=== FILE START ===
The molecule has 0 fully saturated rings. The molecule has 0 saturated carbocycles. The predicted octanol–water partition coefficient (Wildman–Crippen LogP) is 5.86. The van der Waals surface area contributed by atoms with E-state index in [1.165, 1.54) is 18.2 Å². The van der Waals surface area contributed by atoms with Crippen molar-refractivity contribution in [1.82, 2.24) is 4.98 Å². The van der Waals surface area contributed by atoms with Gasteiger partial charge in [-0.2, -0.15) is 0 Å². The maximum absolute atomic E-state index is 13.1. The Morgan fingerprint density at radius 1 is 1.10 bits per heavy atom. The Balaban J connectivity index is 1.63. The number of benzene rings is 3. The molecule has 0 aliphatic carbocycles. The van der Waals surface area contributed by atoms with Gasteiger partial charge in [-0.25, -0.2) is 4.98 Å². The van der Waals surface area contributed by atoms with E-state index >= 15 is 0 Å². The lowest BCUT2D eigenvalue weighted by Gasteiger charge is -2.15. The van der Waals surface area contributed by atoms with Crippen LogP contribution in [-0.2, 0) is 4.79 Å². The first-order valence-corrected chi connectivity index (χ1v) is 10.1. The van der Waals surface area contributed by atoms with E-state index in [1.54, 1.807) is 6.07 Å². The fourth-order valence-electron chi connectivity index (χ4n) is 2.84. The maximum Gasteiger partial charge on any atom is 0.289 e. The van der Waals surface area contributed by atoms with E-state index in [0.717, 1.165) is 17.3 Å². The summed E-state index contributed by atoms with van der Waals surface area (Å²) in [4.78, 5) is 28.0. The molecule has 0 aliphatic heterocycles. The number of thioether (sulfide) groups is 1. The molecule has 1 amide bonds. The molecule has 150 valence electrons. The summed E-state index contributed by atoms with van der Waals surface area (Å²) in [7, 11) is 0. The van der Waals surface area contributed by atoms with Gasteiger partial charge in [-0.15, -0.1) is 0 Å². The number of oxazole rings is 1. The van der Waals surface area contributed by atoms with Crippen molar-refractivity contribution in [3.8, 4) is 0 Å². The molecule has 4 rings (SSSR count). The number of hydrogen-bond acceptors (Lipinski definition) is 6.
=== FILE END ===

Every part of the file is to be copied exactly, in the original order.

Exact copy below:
The molecule has 0 fully saturated rings. The molecule has 0 saturated carbocycles. The predicted octanol–water partition coefficient (Wildman–Crippen LogP) is 5.86. The van der Waals surface area contributed by atoms with E-state index in [1.165, 1.54) is 18.2 Å². The van der Waals surface area contributed by atoms with Crippen molar-refractivity contribution in [1.82, 2.24) is 4.98 Å². The van der Waals surface area contributed by atoms with Gasteiger partial charge in [-0.2, -0.15) is 0 Å². The maximum absolute atomic E-state index is 13.1. The Morgan fingerprint density at radius 1 is 1.10 bits per heavy atom. The Balaban J connectivity index is 1.63. The number of benzene rings is 3. The molecule has 0 aliphatic carbocycles. The van der Waals surface area contributed by atoms with Gasteiger partial charge in [-0.25, -0.2) is 4.98 Å². The van der Waals surface area contributed by atoms with E-state index >= 15 is 0 Å². The lowest BCUT2D eigenvalue weighted by Gasteiger charge is -2.15. The van der Waals surface area contributed by atoms with Crippen LogP contribution in [-0.2, 0) is 4.79 Å². The first-order valence-corrected chi connectivity index (χ1v) is 10.1. The van der Waals surface area contributed by atoms with E-state index in [1.54, 1.807) is 6.07 Å². The fourth-order valence-electron chi connectivity index (χ4n) is 2.84. The maximum Gasteiger partial charge on any atom is 0.289 e. The van der Waals surface area contributed by atoms with E-state index in [0.717, 1.165) is 17.3 Å². The summed E-state index contributed by atoms with van der Waals surface area (Å²) in [4.78, 5) is 28.0. The molecule has 0 aliphatic heterocycles. The number of thioether (sulfide) groups is 1. The molecule has 1 amide bonds. The molecule has 150 valence electrons. The summed E-state index contributed by atoms with van der Waals surface area (Å²) in [7, 11) is 0. The van der Waals surface area contributed by atoms with Gasteiger partial charge in [-0.15, -0.1) is 0 Å². The number of oxazole rings is 1. The van der Waals surface area contributed by atoms with Crippen molar-refractivity contribution in [3.8, 4) is 0 Å². The molecule has 4 rings (SSSR count). The number of hydrogen-bond acceptors (Lipinski definition) is 6.